Life maintains a fragile balance.  Most of us take this balance for granted, but the result when this changes even a little can be devastating.  A life full of health and optimism can quickly turn to pain and misery with little or no warning.

Kathy’s Mom passed away this past week.  The funeral was Saturday.  Just a few short years ago she was healthy and energetic, walking and exercising regularly, optimistic for a long and happy future.  A series of falls and illnesses were eventually diagnosed as Parkinson’s.  A disease as diverse as those who are afflicted, there is little to be done, save for some medicines whose side effects tend to be as horrible as the illness they are designed to alleviate.  Eventually the inevitable prevailed, and in too short a time she was gone.

A loving wife and caring mother, she left a family who misses her greatly.  Her wit, wisdom and sense of humor inspires us all, and I am grateful that she was even able to find a few redeeming qualities in me.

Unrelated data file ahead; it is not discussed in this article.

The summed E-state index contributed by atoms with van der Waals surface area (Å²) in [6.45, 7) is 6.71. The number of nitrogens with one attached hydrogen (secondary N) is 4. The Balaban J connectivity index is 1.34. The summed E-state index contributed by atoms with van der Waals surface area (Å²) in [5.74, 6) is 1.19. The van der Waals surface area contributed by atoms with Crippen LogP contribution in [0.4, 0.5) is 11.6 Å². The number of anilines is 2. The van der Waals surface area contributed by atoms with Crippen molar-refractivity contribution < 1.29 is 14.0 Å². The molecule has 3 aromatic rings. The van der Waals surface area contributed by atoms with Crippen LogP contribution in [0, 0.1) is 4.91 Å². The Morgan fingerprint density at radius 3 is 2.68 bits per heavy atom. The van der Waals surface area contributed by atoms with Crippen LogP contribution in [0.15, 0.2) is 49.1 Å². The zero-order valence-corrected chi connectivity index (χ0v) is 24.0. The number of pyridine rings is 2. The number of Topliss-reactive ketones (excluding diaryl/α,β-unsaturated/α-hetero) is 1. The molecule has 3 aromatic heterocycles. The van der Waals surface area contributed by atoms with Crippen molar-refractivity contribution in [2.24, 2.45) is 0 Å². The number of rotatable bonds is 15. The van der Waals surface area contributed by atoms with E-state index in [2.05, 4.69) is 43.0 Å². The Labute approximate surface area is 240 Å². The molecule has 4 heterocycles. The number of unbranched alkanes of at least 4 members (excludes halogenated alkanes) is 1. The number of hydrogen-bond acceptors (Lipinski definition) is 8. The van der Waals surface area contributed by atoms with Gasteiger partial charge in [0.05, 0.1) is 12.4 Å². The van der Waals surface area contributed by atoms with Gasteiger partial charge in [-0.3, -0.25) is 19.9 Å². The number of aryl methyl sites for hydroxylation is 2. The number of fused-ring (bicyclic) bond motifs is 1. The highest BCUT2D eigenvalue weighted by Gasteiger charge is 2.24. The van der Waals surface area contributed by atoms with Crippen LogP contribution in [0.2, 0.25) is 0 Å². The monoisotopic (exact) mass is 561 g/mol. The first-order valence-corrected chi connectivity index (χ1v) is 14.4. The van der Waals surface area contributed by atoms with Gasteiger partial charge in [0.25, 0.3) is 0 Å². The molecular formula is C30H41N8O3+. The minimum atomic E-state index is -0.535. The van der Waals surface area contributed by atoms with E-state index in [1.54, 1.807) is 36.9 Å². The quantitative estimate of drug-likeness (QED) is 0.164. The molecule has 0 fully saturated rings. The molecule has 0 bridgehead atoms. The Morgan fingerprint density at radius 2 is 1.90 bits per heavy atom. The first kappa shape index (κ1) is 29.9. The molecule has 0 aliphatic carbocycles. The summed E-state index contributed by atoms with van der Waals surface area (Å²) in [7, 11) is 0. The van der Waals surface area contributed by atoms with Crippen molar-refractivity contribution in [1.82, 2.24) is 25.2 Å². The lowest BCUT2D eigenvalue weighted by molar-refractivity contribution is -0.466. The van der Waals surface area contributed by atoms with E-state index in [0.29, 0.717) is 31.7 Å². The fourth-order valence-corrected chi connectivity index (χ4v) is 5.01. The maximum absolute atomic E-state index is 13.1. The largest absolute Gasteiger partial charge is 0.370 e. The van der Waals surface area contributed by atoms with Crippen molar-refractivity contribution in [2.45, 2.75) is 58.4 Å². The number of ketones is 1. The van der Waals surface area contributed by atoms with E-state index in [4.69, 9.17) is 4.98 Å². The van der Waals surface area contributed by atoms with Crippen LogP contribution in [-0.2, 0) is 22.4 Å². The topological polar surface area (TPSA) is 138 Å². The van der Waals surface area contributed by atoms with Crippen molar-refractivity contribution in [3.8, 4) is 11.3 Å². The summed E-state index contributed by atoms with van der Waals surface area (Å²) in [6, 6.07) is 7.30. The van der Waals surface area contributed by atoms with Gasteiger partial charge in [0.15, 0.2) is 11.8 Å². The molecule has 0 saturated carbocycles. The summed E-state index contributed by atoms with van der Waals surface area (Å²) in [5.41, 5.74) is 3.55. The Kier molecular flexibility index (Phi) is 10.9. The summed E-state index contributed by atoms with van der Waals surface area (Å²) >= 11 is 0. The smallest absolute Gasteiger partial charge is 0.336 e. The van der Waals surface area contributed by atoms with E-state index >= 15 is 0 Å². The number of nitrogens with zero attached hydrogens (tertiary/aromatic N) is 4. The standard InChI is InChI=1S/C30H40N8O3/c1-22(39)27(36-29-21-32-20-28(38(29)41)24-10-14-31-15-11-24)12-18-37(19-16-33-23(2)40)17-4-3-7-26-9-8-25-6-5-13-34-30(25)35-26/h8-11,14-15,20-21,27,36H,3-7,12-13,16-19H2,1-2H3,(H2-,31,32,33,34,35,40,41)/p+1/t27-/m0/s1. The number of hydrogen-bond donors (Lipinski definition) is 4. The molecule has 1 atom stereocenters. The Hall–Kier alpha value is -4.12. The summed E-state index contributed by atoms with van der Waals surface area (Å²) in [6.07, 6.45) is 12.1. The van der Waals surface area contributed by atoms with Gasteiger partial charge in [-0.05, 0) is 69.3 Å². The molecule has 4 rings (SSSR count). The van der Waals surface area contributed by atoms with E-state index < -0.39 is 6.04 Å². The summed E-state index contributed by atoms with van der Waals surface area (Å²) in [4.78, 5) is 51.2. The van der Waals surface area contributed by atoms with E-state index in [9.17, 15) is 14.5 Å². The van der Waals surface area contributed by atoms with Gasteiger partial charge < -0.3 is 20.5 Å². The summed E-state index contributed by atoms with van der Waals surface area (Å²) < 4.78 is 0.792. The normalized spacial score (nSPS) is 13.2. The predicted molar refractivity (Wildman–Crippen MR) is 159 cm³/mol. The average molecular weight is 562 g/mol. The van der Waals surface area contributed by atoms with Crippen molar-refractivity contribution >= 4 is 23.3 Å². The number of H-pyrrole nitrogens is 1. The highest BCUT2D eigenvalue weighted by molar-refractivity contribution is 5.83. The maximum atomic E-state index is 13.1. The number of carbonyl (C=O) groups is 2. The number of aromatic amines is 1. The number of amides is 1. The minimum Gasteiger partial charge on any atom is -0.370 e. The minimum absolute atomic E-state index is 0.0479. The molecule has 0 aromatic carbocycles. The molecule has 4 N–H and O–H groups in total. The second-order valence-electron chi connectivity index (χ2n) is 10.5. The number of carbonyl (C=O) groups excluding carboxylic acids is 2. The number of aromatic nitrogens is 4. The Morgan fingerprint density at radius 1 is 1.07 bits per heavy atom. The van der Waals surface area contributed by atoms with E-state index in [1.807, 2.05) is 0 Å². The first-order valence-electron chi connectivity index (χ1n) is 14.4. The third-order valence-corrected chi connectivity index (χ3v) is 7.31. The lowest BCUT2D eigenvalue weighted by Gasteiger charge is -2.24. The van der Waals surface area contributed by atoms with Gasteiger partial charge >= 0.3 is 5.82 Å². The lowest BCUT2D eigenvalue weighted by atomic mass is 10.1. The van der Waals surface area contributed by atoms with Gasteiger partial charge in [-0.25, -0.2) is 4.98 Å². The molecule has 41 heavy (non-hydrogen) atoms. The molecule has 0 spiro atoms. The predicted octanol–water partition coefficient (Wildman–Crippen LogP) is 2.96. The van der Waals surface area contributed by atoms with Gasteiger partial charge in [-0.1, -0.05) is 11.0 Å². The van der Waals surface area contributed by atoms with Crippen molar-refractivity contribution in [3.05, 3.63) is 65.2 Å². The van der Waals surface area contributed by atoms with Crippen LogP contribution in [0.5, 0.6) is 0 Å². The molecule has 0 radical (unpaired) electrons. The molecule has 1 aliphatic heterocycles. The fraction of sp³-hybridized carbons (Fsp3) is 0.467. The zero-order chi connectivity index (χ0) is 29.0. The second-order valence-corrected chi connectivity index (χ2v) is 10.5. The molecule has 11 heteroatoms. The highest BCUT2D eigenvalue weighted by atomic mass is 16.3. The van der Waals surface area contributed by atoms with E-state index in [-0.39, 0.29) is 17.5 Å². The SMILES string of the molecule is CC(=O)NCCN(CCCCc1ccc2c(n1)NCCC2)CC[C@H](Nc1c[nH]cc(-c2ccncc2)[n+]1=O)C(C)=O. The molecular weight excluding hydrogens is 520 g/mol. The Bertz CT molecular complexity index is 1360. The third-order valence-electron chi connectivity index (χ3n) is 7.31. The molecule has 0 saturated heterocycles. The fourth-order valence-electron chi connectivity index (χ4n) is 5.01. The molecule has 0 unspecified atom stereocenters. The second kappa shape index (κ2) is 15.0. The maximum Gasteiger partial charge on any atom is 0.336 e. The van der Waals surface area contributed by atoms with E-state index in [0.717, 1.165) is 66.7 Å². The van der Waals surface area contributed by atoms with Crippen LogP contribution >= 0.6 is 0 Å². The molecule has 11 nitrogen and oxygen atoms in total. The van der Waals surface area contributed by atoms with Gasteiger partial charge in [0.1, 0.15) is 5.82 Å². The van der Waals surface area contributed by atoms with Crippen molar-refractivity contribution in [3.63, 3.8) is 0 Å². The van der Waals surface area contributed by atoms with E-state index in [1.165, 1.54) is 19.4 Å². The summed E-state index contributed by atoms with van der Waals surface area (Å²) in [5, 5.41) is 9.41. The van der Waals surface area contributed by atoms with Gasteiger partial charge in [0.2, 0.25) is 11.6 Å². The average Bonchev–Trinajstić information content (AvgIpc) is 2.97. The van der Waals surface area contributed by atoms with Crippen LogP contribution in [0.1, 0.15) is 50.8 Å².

6 thoughts on “Equilibrium”

  1. Tom, my condolences to your family on the passing of Kathy’s Mom. The loss of a parent is often one of those life marking events when we realize just how short and valuable our time here is. Sounds like she made wonderful use of the time she had.

    My mother suffered with Parkinson’s for an extended period, falling and breaking both hips at different times and in the end being confined to a wheel chair. Near the end of her life in a rare moment she looked me in the eyes and confided, “There’s things worst things then dying.” Not a day goes by I don’t miss her and my father. Thinking of you and yours.

    1. Thanks, Earl. Sounds like you’ve also got first-hand experience. Not necessarily of the kind we would prefer, that’s for sure.

  2. I too, offer my condolences to you, Cathy and her family. It does not matter how we lose our loved ones it still hurts. And losing our health brings on that emotional pain within us. Prayers for you guys!

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